We have many patients ask if they have to stop chewing gum. If you can’t quite give up your love for bubble gum here are some things to keep in mind. And, as always, if you suffer from TMJ issues we never recommend gum chewing as it inflames your jaw muscles.
Which gums should I choose?The best place to start is with whether or not the gum you want has sugar. If it does, it will do more harm than good to your teeth. There are not exceptions. If it is sugar free, the next thing you should look for is the American Dental Association seal of approval. Products only get this seal after they undergo a basic level of scientific scrutiny, so as a consumer you can be sure that your gum does not contain anything that will harm your teeth. However, there are several areas, such as remineralization or the neutralization of acids, for which gum can earn the seal for, so if you are worried about on specific area then you should do a little more research into your chosen brand to see exactly why it earned the ADA seal of approval.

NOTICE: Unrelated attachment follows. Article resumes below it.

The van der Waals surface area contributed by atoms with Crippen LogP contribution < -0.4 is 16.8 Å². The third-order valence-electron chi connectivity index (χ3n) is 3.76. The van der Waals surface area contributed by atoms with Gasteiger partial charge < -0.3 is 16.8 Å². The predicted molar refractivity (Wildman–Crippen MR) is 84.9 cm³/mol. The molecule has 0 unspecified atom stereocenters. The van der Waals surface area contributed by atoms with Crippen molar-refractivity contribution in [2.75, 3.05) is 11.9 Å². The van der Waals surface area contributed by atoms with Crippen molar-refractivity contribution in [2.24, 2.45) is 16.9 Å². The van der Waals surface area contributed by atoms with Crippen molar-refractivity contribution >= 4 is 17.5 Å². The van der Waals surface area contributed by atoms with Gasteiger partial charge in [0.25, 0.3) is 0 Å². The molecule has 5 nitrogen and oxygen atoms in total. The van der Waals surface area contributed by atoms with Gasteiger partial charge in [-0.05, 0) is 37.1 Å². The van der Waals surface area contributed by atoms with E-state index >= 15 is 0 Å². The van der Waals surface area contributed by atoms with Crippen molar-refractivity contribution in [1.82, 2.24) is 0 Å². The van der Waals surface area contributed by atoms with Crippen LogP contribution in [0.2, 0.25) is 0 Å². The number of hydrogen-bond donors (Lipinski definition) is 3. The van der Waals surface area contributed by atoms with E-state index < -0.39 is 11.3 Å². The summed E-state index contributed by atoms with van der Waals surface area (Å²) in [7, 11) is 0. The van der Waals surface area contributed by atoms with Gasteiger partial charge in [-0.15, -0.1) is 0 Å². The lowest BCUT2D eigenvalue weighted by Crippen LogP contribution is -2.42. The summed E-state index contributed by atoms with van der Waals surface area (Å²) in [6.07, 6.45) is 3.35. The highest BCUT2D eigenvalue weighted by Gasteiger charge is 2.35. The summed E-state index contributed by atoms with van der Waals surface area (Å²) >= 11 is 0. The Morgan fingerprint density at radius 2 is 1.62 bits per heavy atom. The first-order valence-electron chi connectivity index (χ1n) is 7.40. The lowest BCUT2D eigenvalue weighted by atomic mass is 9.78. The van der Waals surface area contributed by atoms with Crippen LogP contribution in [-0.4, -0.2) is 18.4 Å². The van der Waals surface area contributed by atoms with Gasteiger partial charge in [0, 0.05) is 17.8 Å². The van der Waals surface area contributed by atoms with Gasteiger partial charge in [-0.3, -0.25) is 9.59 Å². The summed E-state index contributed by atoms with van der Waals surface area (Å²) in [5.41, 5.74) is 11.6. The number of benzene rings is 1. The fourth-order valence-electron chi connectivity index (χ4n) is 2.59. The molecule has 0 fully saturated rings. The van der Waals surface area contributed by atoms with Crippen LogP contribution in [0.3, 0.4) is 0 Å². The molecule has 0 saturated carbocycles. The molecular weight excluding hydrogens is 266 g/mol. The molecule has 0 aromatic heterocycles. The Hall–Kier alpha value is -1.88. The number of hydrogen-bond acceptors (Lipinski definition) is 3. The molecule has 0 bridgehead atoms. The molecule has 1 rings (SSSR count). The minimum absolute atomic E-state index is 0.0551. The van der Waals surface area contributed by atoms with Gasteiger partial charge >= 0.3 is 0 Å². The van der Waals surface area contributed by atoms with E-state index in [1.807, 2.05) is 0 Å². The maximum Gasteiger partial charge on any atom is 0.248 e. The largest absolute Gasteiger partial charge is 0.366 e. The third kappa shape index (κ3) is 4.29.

The good effects
When you chew you mouth naturally produces saliva, which is one of the most important factors in keeping your teeth healthy. Saliva is the body’s way of naturally controlling bacteria that are growing on your teeth, and the more of it you have the better off you will be.
Gum has also been shown to trap a small, but significant, number of bacteria as it comes in contact with your teeth. This means that when you spit-out your gum, it will be taking several million bacteria along for the rid.
So chewing can replace brushing and flossing?
Unfortunately, chewing gum alone is not nearly enough to protect your teeth, even if you pick sugar free gum. You still need to brush at least two times a day and make sure to floss at least once. However, popping a piece of dental gum after a meal is a great way to help clean up any of those leftover bits of food that like to hang around and cause trouble.